The best books about populism 📚

Browse the best books on populism as recommended by authors, experts, and creators. Along with notes on why they recommend those books.

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Book cover of Right-Wing Populism and Gender: European Perspectives and Beyond

Right-Wing Populism and Gender: European Perspectives and Beyond

By Gabriele Dietze, Julia Roth

Why this book?

Women’s emancipation has made substantial strides in many parts of the global west since the 1970s. Yet, despite the fact that women still remain disadvantaged and discriminated against in many spheres of life, there has been, more recently, a powerful backlash against feminist ideas and practices. Nowhere is this more visible than in the populist right-wing movements that have merged anti-feminist, racist, and national discourses to provide a powerful ideological mix of masculinist identity politics that attacks gender and sexual diversity and seeks to influence sex education in schools. This book analyzes these discourses but it also provides intriguing insights…

From the list:

The best books on why identity issues are so hot in history

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Book cover of Anti-Intellectualism in American Life

Anti-Intellectualism in American Life

By Richard Hofstadter

Why this book?

I am not going to lie: This book is boring. One of those books where you think: This brilliant person has some amazing ideas but they either can’t write or they’re insanely boring in person. It’s a college lecture come to life. It won the 1964 Pulitzer Prize and I think anyone who finishes it should also get a Pulitzer Prize. But I’m glad I did. Because I understand populism so much better now.

From the list:

The best books on saving democracy from populism

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Book cover of Hitler. Eine Biographie.

Hitler. Eine Biographie.

By Joachim C. Fest

Why this book?

This was not the first biography of Hitler, but it was the first to try to explain Hitler’s power in terms of his relationship with the German people. For Fest, Hitler’s power rested on his ability to channel ordinary Germans’ hopes, fears, aspirations, and resentments. Fest came from a solidly anti-Nazi bourgeois background and in his insistence on reading Hitler as an expression of populist resentments ‘from below’ we may detect an inability to countenance the idea that Nazism came just as much from the centre of educated German middle-class society. In that sense, the book is a fascinating insight…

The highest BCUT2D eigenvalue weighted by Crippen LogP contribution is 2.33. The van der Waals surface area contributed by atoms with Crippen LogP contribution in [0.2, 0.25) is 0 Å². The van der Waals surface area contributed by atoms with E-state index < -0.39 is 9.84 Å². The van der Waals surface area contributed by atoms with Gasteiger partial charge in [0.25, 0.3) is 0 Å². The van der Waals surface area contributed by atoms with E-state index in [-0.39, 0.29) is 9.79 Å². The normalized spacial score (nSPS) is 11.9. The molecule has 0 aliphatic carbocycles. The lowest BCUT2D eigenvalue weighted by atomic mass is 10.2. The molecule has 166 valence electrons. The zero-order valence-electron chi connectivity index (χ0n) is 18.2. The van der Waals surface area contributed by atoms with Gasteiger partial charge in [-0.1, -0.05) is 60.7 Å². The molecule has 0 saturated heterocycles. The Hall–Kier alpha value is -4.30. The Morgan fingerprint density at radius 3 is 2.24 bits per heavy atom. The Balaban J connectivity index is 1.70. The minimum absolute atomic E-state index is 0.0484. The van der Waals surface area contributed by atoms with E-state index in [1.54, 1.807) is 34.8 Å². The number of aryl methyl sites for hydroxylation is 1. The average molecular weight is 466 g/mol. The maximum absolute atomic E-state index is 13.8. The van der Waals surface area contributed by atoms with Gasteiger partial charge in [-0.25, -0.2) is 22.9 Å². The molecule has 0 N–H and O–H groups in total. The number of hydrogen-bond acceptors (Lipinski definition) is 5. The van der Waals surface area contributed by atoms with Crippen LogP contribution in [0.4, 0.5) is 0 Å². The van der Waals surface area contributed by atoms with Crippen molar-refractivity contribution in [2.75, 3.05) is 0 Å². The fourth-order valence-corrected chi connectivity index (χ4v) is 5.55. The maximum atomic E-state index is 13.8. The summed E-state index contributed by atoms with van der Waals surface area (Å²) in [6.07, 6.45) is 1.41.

From the list:

The best biographical studies of Hitler

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Book cover of A Capitalism for the People: Recapturing the Lost Genius of American Prosperity

A Capitalism for the People: Recapturing the Lost Genius of American Prosperity

By Luigi Zingales

Why this book?

Zingales is a brilliant academic economist, but this book leads the reader with both head and heart. Zingales is concerned that the US is on a path to similarities with his native Italy, where markets and politics are both corrupted by cronyism and nepotism. The book’s appeal is that Zingales's compelling argument cannot be put in a left or right box. He lays out evidence to suggest that more open competition will address both the inequality concerns of liberals, as well as the free market priorities of conservatives. Today, Zingales seems to suggest, we have the worst of both worlds.

From the list:

The best books on economics and globalization

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Book cover of All the King's Men

All the King's Men

By Robert Penn Warren

Why this book?

At my first paid reporting job, one college summer for the Lake Charles (La.) American Press, a veteran reporter told me that if I wanted to cover politics, in Louisiana or anywhere else, I had to read Penn Warren’s novel, a classic based on Huey Long’s life. I got a copy – and was hooked from the opening, when Sugar Boy, the boss’s chauffeur and gunsel, whipped their Cadillac around an oncoming gasoline truck and stuttered, “The b-b-b-b-bas-tud . . .” Penn Warren, a poet, brought to life the realpolitik and machine politics I’d studied. He showed me, through…

From the list:

The best books on political bosses

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Book cover of My Life on the Road

My Life on the Road

By Gloria Steinem

Why this book?

I am recommending this as the most personal of Steinem’s books. No list of books on the history of women’s rights would be complete without something about and by the most courageous, most consistent spokeswoman for feminism over the last half-century. Here Steinem tells the tale of her family, focused – surprisingly – on her eclectic and wandering father. The reader will be left with even great appreciation for Steinem and for the many and various routes women take to find their way to feminism and their full, true selves.
From the list:

The best books to read about the history of women's rights

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